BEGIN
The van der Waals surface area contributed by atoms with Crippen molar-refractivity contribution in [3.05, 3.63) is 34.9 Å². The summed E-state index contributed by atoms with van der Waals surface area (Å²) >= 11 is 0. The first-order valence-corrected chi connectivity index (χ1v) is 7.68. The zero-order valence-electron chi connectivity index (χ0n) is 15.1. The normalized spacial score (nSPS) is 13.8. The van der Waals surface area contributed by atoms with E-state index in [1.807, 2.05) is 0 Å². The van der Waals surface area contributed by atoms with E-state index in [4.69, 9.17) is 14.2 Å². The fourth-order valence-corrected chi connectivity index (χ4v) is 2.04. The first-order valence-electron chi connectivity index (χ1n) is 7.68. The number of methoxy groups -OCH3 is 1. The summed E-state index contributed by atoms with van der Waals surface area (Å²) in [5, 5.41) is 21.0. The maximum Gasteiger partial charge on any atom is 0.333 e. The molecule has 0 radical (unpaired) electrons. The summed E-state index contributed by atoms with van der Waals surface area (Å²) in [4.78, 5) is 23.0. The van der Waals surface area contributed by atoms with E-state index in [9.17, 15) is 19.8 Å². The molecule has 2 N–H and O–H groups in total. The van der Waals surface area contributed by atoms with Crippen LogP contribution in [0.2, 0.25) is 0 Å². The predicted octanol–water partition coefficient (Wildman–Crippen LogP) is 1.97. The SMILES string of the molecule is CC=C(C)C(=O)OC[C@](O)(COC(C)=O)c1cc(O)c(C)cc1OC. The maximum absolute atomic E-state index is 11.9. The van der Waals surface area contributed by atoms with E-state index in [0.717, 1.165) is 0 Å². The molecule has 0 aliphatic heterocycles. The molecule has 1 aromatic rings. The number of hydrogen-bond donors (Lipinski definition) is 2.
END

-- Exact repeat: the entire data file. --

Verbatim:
The van der Waals surface area contributed by atoms with Crippen molar-refractivity contribution in [3.05, 3.63) is 34.9 Å². The summed E-state index contributed by atoms with van der Waals surface area (Å²) >= 11 is 0. The first-order valence-corrected chi connectivity index (χ1v) is 7.68. The zero-order valence-electron chi connectivity index (χ0n) is 15.1. The normalized spacial score (nSPS) is 13.8. The van der Waals surface area contributed by atoms with E-state index in [1.807, 2.05) is 0 Å². The van der Waals surface area contributed by atoms with E-state index in [4.69, 9.17) is 14.2 Å². The fourth-order valence-corrected chi connectivity index (χ4v) is 2.04. The first-order valence-electron chi connectivity index (χ1n) is 7.68. The number of methoxy groups -OCH3 is 1. The summed E-state index contributed by atoms with van der Waals surface area (Å²) in [5, 5.41) is 21.0. The maximum Gasteiger partial charge on any atom is 0.333 e. The molecule has 0 radical (unpaired) electrons. The summed E-state index contributed by atoms with van der Waals surface area (Å²) in [4.78, 5) is 23.0. The van der Waals surface area contributed by atoms with E-state index in [9.17, 15) is 19.8 Å². The molecule has 2 N–H and O–H groups in total. The van der Waals surface area contributed by atoms with Crippen LogP contribution in [0.2, 0.25) is 0 Å². The predicted octanol–water partition coefficient (Wildman–Crippen LogP) is 1.97. The SMILES string of the molecule is CC=C(C)C(=O)OC[C@](O)(COC(C)=O)c1cc(O)c(C)cc1OC. The maximum absolute atomic E-state index is 11.9. The van der Waals surface area contributed by atoms with E-state index in [0.717, 1.165) is 0 Å². The molecule has 0 aliphatic heterocycles. The molecule has 1 aromatic rings. The number of hydrogen-bond donors (Lipinski definition) is 2.